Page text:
Lecture 17: Black Holes
Transcript Lecture 17: Black Holes
A cloud of gas falling towards the
central black hole in the Milky
Jordi Miralda Escudé
ICREA, Institut de Ciències del Cosmos
University of Barcelona /IEEC.
The observed properties of the cloud,
Gillessen et al.
• Over the last 10 years, observations have revealed an object
approaching Sgr A*, with infrared L-band luminosity 5 L, temperature
550 K, and line emission in Brγ and HeI lines, moving in mid 2011 at
1700 km/s and 1000 AU from the black hole.
• It is a dusty gas cloud with density ne =105.5 cm-3 and mass 10-5 M. It
can be photoionized by the known radiation from O and B stars in the
disk of young stars. It is resolved, with a size ~ 100 AU, and a tail
• The orbit has been measured: the period is 137 years, highly eccentric
(e=0.94), the apocenter was at 8000 AU, the pericenter will be at 250
AU, in summer 2013!
• Self-gravity is negligible, the cloud must be pressure-confined by the
hot external medium and kept at T~104 K by photoionization; rampressure and tides are shearing and shocking it. Its evolution will become
a probe to the accreting flow medium of Sgr A*.
Ideas for the origin of the cloud
Burkert et al. propose the cloud originated from the collision of stellar
winds from the known O stars. Problems: no good candidate winds,
unclear that a pressure-confined cloud can form and reach the observed
position without disrupting, unexplained origin of dust.
Murray-Clay & Loeb proposed the cloud accompanies a low-mass star
that formed in the star disk in the recent starburst, and has a circumstellar
disk that is being photoevaporated. Problems: the star cannot be scattered
into the observed highly eccentric orbit without destroying the disk.
Alternative idea: a low-mass star flew by a stellar black hole, and a disk
was formed from the tidal debris around the star. The disk absorbed
angular momentum from the star and expanded, and is now giving rise to a
photoevaporation wind which produces the observed cloud. The cloud is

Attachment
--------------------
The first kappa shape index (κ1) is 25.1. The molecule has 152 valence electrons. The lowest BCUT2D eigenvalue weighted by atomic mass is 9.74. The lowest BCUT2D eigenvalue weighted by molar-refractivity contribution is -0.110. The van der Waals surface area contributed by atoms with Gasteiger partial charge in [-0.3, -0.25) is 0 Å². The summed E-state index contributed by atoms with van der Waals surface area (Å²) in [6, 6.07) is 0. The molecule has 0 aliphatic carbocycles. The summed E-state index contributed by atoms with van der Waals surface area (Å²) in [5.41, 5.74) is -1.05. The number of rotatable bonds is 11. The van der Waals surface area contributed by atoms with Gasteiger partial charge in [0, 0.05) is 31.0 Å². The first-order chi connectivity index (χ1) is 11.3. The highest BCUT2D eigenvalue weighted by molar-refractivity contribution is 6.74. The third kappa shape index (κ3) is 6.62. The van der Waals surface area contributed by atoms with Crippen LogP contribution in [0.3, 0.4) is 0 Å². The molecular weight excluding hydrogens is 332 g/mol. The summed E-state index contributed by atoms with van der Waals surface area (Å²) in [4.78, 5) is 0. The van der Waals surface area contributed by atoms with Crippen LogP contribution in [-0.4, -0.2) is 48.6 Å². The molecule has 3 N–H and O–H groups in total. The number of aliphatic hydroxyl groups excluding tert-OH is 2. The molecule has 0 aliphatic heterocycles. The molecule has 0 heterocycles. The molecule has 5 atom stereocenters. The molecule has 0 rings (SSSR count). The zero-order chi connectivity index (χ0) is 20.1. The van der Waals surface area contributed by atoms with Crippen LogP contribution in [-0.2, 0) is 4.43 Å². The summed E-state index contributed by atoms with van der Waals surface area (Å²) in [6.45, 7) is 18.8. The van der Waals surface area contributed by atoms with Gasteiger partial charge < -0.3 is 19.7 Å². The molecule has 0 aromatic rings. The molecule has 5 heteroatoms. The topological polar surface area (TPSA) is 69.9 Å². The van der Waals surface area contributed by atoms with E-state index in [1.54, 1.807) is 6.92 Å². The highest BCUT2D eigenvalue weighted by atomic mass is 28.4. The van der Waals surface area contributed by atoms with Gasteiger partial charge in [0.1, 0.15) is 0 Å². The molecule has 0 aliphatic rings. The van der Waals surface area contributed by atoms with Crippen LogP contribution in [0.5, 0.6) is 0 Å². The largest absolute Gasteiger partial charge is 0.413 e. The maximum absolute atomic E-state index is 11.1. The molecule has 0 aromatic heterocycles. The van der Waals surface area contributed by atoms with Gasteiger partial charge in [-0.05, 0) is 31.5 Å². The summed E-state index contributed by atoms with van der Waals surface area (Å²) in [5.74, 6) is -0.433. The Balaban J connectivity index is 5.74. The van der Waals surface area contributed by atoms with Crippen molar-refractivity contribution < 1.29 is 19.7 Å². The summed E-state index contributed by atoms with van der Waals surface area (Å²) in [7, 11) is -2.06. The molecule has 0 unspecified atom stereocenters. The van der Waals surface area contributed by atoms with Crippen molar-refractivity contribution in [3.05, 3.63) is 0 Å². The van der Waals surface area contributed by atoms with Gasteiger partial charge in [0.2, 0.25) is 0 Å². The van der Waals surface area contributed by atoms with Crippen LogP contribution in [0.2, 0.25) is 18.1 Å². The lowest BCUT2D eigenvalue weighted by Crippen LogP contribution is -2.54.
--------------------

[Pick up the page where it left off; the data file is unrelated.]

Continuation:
being recreated after each peribothron passage.
The collision or flyby hypothesis
• Many stellar black holes should be present in the nuclear region of the Milky
Way, owing to mass segregation from a ~ 10 pc region:
~ 5000 within 0.2 pc, ~ 500 within 0.04 pc or 8000 AU.
• If a ~ M star flies by a stellar black hole within ~ 2R at ~ 1000 km/s, the
tidal effect can pull out the stellar envelope. Some material flies out unbound
and some more falls back and makes a small disk around the star.
• The rate of these collisions can be up to 1 every ~ 106 years. This yields a
very small probability for producing the cloud during a flyby on the present
orbit, but a reasonable probability if the resulting star with a small disk can
produce a cloud over many orbits (e.g. ~ 103 orbits with a period ~ 130 years).
The collision or flyby hypothesis:
4 basic conditions
• The cloud must be formed from a slow wind: v ≈ (30 AU)/(50 yr) ≈ 4 km/s
• The tidal encounter must form a disk of 10-3 to 10-2 M and must spin up the
star, and then the star must transfer angular momentum to the disk, and the
disk must expand, which reduces the wind speed it can generate.
• The disk is tidally truncated at ≈ 1 AU at every peribothron.
• The mass loss from photoevaporation needs to occur from a region of size
5 to 10 AU.
•Perhaps a small fraction of gas can be ejected from the disk at every
peribothron, giving rise to gas streams of ≈ 10-5 M that are maintained out
of equilibrium in the region at 5 to 10 AU and photoevaporate at every orbit.
What do we expect in this model?
• In all models, the cloud will be
disrupted in mid 2013 and the
evolution of the debris will
provide a powerful test of the
flow of hot gas around the
central black hole.
• The basic difference with the
isolated cloud model is that the
central star will move on along
its exact Keplerian orbit, and that
a new cloud with recombination
line emission will reemerge after
• During the peribothron
passage, shocks in the outer disk
may produce an infrared flare.
•Schartmann et al. 2012
• The cloud of gas moving towards the Galactic Center,
reaching peribothron in a year and a half, provides an
important opportunity for studying the accretion flow around
• Previous models of an isolated diffuse cloud or a star with a
circumstellar disk scattered from the young disk have some
• A different model: an old star was “tidally harrassed “ by a
black hole, and a disk was formed which gradually expanded
as it absorbed angular momentum from the star. At every
peribothron passage the disk ejects gas streams that are
photoevaporated and create a cloud like the observed one.